Stark, in revenge for the opposition he had met with from Schubart, left no stone unturned to hurt him with his Brethren, and succeeded, so that he left them in disgust. Hunde died about this time. A book appeared, called, The Stumbling Block and Rock of Offence, which betrayed (by their own confession) the whole secrets of the Order of Templars, and soon made an end of it, as far as it went beyond the simple English Masonry.
Thus was the faith of Free Masons quite unhinged in Germany. But the rage for mysteries and wonder was not in the least abated; and the habits of these secret assemblies were becoming every day more craving. Dissension and schism was multiplying in every quarter; and the Institution, instead of being an incitement to mutual complaisance and Brotherly love, had become a source of contention, and of bitter enmity. Not satisfied with defending the propriety of its own Institutions, each System of Free Masonry was busy in enticing away the partisans of other Systems, shut their Lodges against each other, and proceeded even to vilify and persecute the adherents of every System but their own.
These animosities arose chiefly from the quarrel about precedency, and the arrogance (as it was thought) of the patent Lodge of Berlin, in pretending to have any authority in the other parts of the Empire. But these pretensions were not the result of mere vanity. The French importers of the new degrees, always true to the glory of their nation, hoped by this means to secure the dependence even of this frivolous Society; perhaps they might foresee political uses and benefits which might arise from it. One thing is worth notice: The French Lodges had all emanated from the great Confederation under the Duke de Chartres, and, even if we had no other proof, we might presume that they would cultivate the same principles that characterised that Sect. But we are certain that infidelity and laxity of moral principles were prevalent in the Rosaic Lodges, and that the observation of this corruption had offended many of the sober, oldfashioned Lodges, and was one great cause of any check that was given to the brilliant Masonry of France. It is the observation of this circumstance, in which they all resembled, and which soon ceased to be a distinction, because it pervaded the other Lodges, that induced me to expatiate more on this history of Free Masonry in Germany, than may appear to my readers to be adequate to the importance of Free Masonry in the general subject-matter of these pages. But I hope that it will appear in the course of my narration that I have not given it greater value than it deserves.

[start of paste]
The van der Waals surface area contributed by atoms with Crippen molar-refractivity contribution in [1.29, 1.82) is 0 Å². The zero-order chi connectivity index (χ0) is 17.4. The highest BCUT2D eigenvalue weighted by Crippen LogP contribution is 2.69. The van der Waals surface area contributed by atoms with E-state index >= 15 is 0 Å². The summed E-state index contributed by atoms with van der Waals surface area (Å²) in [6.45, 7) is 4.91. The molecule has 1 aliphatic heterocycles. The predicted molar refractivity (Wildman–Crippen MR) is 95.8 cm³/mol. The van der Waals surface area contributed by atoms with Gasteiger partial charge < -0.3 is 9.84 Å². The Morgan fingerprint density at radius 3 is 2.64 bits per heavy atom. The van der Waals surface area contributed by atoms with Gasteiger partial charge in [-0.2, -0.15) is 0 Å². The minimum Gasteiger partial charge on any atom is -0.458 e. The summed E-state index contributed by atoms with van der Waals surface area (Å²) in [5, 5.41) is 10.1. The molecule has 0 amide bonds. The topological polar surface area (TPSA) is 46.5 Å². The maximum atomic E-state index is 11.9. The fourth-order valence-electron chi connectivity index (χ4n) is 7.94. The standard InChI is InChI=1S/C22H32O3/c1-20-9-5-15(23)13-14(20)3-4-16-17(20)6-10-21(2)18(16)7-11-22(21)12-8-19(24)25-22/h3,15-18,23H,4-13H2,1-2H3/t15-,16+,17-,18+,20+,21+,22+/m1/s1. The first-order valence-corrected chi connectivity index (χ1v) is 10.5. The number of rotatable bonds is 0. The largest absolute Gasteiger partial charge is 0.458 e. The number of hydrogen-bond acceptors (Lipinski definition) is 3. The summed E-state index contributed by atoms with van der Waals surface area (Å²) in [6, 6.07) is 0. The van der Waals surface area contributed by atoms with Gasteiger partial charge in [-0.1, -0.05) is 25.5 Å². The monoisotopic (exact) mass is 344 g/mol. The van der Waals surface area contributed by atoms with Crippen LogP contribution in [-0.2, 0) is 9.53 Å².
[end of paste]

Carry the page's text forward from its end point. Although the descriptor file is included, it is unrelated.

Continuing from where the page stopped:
About this very time there was a great revolution of the public mind in Germany, and scepticism, infidelity and irreligion, not only were prevalent in the minds and manners of the wealthy and luxurious, and of the profligate of lower ranks, but began to appear in the productions of the press. Some circumstances, peculiar to Germany, occasioned these declensions from the former acquiescence in the faith of their forefathers to become more uniform and remarkable than they would otherwise have been. The Confessions of Germany are the Roman Catholic, the Lutheran (which they call Protestant) and the Calvinist (which they call Reformed). These are professed in many small contiguous principalities, and there is hardly one of them in which all the three have not free exercise. The desire of making proselytes is natural to all serious professors of a rational faith, and was frequently exercised. The Roman Catholics are supposed by us to be particularly zealous; and the Protestants (Lutherans and Calvinists) were careful to oppose them by every kind of argument, among which those of ridicule and reproach were not spared. The Catholics accused them of infidelity respecting the fundamental doctrines of Christianity which they professed to believe, and even with respect to the doctrines of natural religion. This accusation was long very slightly supported; but, of late, by better proofs. The spirit of free inquiry was the great boast of the Protestants, and their only support against the Catholics, securing them both in their religious and civil rights. It was therefore supported by their governments. It is not to be wondered at that it should be indulged to excess, or improperly, even by serious men, liable to error, in their disputes with the Catholics. In the progress of this contest, even their own Confession did not escape criticism, and it was asserted that the Reformation which those Confessions express was not complete. Further Reformations were proposed. The Scriptures, the foundation of our faith, were examined by clergymen of very different capacities, dispositions, and views, till by explaining, correcting, allegorising, and otherwise twisting the Bible, men's minds had hardly any thing left to rest on as a doctrine of revealed religion. This encouraged others to go farther, and to say that revelation was a solecism, as plainly appeared by the irreconcileable differences among these Enlighteners (so they were called) of the public, and that man had nothing to trust to but the dictates of natural reason. Another set of writers, proceeding from this as a point already settled, proscribed all religion whatever, and openly taught the doctrines of materialism and atheism. Most of those innovations were the work of Protestant divines, from the causes that I have mentioned. Teller, Semler, Eberhardt, Leffing, Bahrdt, Riem, and Shultz, had the chief hand in all these innovations. But no man contributed more than Nicholai, an eminent and learned bookseller in Berlin. He has been for many years the publisher of a periodical work, called the General German Library (Algemein deutsche Bibliothek) consisting of original dissertations, and reviews of the writings of others. The great merit of this work, on account of many learned dissertations which appear in it, has procured it great influence on that class of readers whose leisure or capacity did not allow them a more profound kind of reading. This is the bulk of readers in every country. Nicholai gives a decided preference to the writings of the Enlighteners, and in his reviews treats them with particular notice, makes the public fully acquainted with their works, and makes the most favorable comments; whereas the performances of their opponents, or more properly speaking, the defenders of the National Creeds, are neglected, omitted, or barely mentioned, or they are criticised with every severity of ridicule and reproach. He fell upon a very sure method of rendering the orthodox writers disagreeable to the public, by representing them as the abetters of superstition; and as secret Jesuits. He asserts, that the abolition of the Order of Loyola is only apparent. The Brethren still retain their connection, and most part of their property, under the secret patronage of Catholic Princes. They are, therefore, in every corner, in every habit and character, working with unwearied zeal for the restoration of their empire. He raised a general alarm, and made a journey through Germany, hunting for Jesuits, and for this purpose, became Free Mason and Rosycrucian, being introduced by his friends Gedicke and Biester, clergymen, publishers of the Berlin Monatschrift, and most zealous promoters of the new doctrines. This favor he has repaid at his return, by betraying the mysteries of the Lodges, and numberless falsehoods. His journey was published in several volumes, and is full of frightful Jesuitisms. This man, as I have said, found the greatest success in his method of slandering the defenders of Bible-Christianity, by representing them as concealed Jesuits. But, not contented with open discussion, he long ago published a sort of romance, called Sebaldus Nothanker, in which these divines are introduced under feigned names, and made as ridiculous and detestable as possible. All this was a good trading job, for sceptical and free-thinking writings have every where a good market; and Nicholai was not only reviewer, but publisher, having presses in different cities of the Empire. The immense literary manufacture of Germany, far exceeding that of any nation of Europe, is carried on in a very particular way. The books go in sheets to the great fairs of Leipsic and Frankfort, twice a year. The booksellers meet there, and see at one glance the state of literature; and having speculated and made their bargains, the books are instantly dispersed through every part of the Empire, and appear at once in all quarters. Although every Principality has an officer for licensing, it is impossible to prevent the currency of a performance, although it may be prohibited; for it is to be had by the carrier at three or four miles distance in another state. By this mode of traffic, a plot may be formed, and actually has been formed, for giving any particular turn to the literature of the country. There is an excellent work printed at Bern by the author Heinzmann, a bookseller, called, Appeal to my Country, concerning a Combination of Writers, and Booksellers, to rule the Literature of Germany, and form the public mind into a contempt for the religion and civil establishments of the Empire. It contains a historical account of the publications in every branch of literature for about thirty years. The author shows, in the most convincing manner, that the prodigious change from the former satisfaction of the Germans on those subjects to their present discontent and attacks from every quarter, is neither a fair picture of the prevailing sentiments, nor has been the simple operation of things, but the result of a combination of trading Infidels.